A small group operating in Victoria, British Columbia, Canada is achieving success in integrating disparate geospatial data sets. This is not unusual. However, the interesting part is that these data come from some 200 different and equally disparate organizations throughout the province. Even more amazing is the fact that the contribution of data is voluntary. Contributed data layers come from the provincial government, local governments, all of the major utilities, the property assessment authority and other stakeholders, resulting in a multi layer geospatial fabric.
Today, this data contribution represents more than 95% of the land base in the province. British Columbia (BC) is Canada's westernmost province, located on the Pacific coast of North America, and has a land and freshwater area of 95 million hectares. It is Canada's third-largest province and comprises 9.5 percent of the country's total land area. The province is nearly four times the size of Great Britain, 2.5 times larger than Japan, and larger than any American state except Alaska. Crown land (government owned) comprises about 92% of the total geographic area of BC, with the balance of 8% privately owned. As of the end of 2009, there were 1.9 million active titles in British Columbia.
Obviously, it has taken time and effort to reach this stage. Integrated Cadastral Information Society (ICIS) is a non-profit society formed in 2001 to provide integrated spatial mapping data to its members. The three founding member segments comprise provincial government ministries and Crown corporations, utilities and local governments. Within the last two years, the expansion of membership has embraced First Nations and other organizations that benefit from sharing and integrating cadastral data. The Royal Canadian Mounted Police and Federal Department of Defence are just two examples. The RCMP and DND's combined need for geospatial data from a variety of sources escalated due to their lead roles in securing the 2010 Olympic Games.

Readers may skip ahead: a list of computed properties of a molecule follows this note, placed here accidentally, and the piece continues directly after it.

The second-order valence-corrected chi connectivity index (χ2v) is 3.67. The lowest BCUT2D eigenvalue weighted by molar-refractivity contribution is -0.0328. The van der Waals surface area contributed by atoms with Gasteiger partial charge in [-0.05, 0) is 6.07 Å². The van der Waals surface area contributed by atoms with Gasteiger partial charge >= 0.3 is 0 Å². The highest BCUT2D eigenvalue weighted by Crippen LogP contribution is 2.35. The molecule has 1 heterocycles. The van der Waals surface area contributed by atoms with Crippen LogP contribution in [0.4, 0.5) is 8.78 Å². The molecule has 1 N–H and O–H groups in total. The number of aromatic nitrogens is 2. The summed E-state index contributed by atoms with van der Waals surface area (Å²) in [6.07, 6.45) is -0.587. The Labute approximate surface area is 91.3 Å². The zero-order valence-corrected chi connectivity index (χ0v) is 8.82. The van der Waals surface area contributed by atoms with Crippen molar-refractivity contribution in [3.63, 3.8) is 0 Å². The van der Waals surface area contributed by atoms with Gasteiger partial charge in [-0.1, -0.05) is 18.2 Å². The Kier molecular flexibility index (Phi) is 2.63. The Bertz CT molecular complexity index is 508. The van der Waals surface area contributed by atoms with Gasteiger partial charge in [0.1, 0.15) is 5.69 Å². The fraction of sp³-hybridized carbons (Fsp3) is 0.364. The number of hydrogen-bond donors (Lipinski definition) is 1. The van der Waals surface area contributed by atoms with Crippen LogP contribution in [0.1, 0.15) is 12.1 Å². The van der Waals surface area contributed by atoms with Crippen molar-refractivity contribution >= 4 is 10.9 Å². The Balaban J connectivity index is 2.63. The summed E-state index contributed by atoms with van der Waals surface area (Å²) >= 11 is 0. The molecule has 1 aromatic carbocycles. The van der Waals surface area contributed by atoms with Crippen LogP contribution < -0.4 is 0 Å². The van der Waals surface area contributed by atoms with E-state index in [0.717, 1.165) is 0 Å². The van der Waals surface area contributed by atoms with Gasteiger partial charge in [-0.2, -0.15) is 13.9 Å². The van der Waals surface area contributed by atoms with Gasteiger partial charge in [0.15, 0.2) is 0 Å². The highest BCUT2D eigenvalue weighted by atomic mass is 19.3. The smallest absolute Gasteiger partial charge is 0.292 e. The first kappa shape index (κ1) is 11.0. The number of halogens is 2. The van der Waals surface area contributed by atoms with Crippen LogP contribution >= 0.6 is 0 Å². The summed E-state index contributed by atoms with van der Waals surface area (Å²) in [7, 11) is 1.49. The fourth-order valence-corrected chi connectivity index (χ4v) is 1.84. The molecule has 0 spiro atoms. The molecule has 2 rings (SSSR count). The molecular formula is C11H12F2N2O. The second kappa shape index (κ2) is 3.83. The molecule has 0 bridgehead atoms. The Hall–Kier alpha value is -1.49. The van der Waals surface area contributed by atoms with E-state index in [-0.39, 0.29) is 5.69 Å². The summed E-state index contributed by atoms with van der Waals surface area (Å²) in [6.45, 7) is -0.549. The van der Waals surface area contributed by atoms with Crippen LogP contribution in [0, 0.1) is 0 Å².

Many interesting challenges have confronted ICIS since inception. The founding members, the utilities and provincial ministries in particular recognized early on the importance of creating and maintaining a single parcel cadastre for the province. To ensure success, all involved realized that for these data to be embraced, local government participation was essential. Creating buy-in for 188 local governments, ranging in size from small hamlets to large metropolitan cities such as Vancouver, was daunting to say the least. The ultimate challenge was to create a trustworthy organization capable of offering a compelling value proposition supported by adequate technical and managerial skills that operated in a transparent, non-partisan manner. It has taken nine years to evolve to this organization. The proof lies with the data. Over 200 membership data sharing licensing agreements (DSLAs) are in place, representing 95% of the provincial land base previously highlighted. The expectation is that the remaining 5% will be onboard within the next 12 months.